Host cell-derived lactate functions as an effector molecule in Neisseria meningitidis microcolony dispersal
Lactate- and CM-induced microcolony dispersal of N. meningitidis occurs independent of oxygen depletion.Samples were taken 10, 20 and 40 min after addition of DMEM (control), CM or L-lactate (10 mM) to FAM20 microcolonies. The concentration of ATP (A) and the NAD+/NADH (B) ratio were measured. (C) Microcolony stability in both DMEM and GC liquid during oxygen depletion. At 1.5 h the oxygen level was set to 0% by a 95% N2/5% CO2 flow. At 5 h, the oxygen level was reversed to 95% air/5% CO2. The dotted lines in the panel represent the 1.5 h and 5 h time points. (D) Addition of DMEM (control), L-lactate (10 mM) and pyruvate (10 mM) to preformed microcolonies. Data represents the mean ± SD of three independent experiments. A black horizontal line in panel D represents the 3 h time point.
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ppat.1006251.g008: Lactate- and CM-induced microcolony dispersal of N. meningitidis occurs independent of oxygen depletion.Samples were taken 10, 20 and 40 min after addition of DMEM (control), CM or L-lactate (10 mM) to FAM20 microcolonies. The concentration of ATP (A) and the NAD+/NADH (B) ratio were measured. (C) Microcolony stability in both DMEM and GC liquid during oxygen depletion. At 1.5 h the oxygen level was set to 0% by a 95% N2/5% CO2 flow. At 5 h, the oxygen level was reversed to 95% air/5% CO2. The dotted lines in the panel represent the 1.5 h and 5 h time points. (D) Addition of DMEM (control), L-lactate (10 mM) and pyruvate (10 mM) to preformed microcolonies. Data represents the mean ± SD of three independent experiments. A black horizontal line in panel D represents the 3 h time point.
Mentions: One factor that controls microcolony dispersal in N. gonorrhoeae is the oxygen concentration. Oxygen depletion leads to dispersal through pili retraction, which is mediated by depletion of the proton motive force (PMF) [15]. Since it has been shown that lactate stimulates growth and oxygen consumption in the presence of glucose [32], one hypothesis was that this increased oxygen consumption leads to oxygen depletion and dispersal. Changes in PMF affect the ATP level and the NAD+/NADH ratio. To determine if depletion of the PMF caused dispersal in response to lactate addition, we measured the concentration of ATP and the ratio of NAD+/NADH after induction of microcolony dispersal with either lactate or CM. Our results showed that the ATP concentration and the NAD+/NADH ratio remained similar or increased slightly (Fig 8A and 8B). The addition of carbonyl cyanide m-chlorophenyl hydrazone (CCCP, 25 μM) caused a decrease in ATP concentration (S7 Fig). This suggests that a depletion of the PMF caused by oxygen depletion was not the cause of dispersal. In addition, we were unable to induce dispersal by decreasing the environmental oxygen concentration of bacteria grown in DMEM (Fig 8C), in contrast to bacteria grown in GC as shown by Dewenter et al. [15]. However, one of the reasons for the observed differences in GC and DMEM for the role of oxygen depletion in microcolony dispersal may be due to differences in the rate at which oxygen depletion takes places in both the medium. Further investigation is required to conclusively determine the role of oxygen depletion in the lactate-induced accelerated microcolony dispersal.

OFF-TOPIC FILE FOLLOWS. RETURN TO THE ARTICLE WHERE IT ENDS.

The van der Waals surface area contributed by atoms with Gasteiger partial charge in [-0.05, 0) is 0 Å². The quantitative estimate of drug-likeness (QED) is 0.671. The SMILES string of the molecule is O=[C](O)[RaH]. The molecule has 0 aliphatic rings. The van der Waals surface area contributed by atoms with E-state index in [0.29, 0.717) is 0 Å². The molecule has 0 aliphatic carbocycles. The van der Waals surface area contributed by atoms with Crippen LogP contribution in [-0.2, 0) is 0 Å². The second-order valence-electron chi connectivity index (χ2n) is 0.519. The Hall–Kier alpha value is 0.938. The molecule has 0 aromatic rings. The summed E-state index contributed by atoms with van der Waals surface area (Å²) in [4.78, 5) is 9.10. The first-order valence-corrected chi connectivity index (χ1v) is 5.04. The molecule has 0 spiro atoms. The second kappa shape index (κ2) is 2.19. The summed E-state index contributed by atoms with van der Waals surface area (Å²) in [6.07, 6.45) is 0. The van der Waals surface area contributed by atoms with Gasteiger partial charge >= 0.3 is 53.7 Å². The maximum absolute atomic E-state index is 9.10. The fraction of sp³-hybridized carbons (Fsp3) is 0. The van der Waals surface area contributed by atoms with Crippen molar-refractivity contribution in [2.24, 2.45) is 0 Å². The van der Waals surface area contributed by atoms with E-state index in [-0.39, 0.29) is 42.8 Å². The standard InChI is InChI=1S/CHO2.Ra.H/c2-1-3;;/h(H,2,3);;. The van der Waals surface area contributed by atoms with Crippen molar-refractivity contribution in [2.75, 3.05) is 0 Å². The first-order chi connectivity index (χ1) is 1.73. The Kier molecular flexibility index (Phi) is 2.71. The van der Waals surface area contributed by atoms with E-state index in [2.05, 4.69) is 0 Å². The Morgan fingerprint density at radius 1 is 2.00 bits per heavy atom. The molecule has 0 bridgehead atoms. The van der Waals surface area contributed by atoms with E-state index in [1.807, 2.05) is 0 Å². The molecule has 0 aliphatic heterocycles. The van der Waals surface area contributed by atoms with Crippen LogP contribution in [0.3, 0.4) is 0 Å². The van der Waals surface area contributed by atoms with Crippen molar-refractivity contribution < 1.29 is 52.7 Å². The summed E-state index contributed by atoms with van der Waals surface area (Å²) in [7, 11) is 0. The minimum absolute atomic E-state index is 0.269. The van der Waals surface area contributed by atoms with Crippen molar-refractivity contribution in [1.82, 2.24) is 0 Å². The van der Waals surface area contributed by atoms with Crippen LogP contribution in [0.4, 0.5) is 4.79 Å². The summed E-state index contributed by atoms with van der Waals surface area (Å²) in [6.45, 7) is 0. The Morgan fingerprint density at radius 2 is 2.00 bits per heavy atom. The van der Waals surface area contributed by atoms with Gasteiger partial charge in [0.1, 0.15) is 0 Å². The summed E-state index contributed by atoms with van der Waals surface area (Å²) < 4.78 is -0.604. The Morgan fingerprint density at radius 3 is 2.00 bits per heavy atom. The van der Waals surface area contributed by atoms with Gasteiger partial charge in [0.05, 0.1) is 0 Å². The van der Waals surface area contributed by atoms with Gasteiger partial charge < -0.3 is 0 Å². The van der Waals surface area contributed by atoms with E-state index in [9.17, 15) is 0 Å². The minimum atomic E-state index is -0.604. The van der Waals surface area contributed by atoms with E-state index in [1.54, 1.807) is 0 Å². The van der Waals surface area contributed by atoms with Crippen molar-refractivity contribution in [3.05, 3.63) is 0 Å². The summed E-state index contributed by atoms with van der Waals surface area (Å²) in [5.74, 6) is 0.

View Article: PubMed Central - PubMed

ABSTRACT

The development of meningococcal disease, caused by the human pathogen Neisseria meningitidis, is preceded by the colonization of the epithelial layer in the nasopharynx. After initial adhesion to host cells meningococci form aggregates, through pilus-pilus interactions, termed microcolonies from which the bacteria later detach. Dispersal from microcolonies enables access to new colonization sites and facilitates the crossing of the cell barrier; however, this process is poorly understood. In this study, we used live-cell imaging to investigate the process of N. meningitidis microcolony dispersal. We show that direct contact with host cells is not required for microcolony dispersal, instead accumulation of a host-derived effector molecule induces microcolony dispersal. By using a host-cell free approach, we demonstrated that lactate, secreted from host cells, initiate rapid dispersal of microcolonies. Interestingly, metabolic utilization of lactate by the bacteria was not required for induction of dispersal, suggesting that lactate plays a role as a signaling molecule. Furthermore, Neisseria gonorrhoeae microcolony dispersal could also be induced by lactate. These findings reveal a role of host-secreted lactate in microcolony dispersal and virulence of pathogenic Neisseria.

No MeSH data available.


Related in: MedlinePlus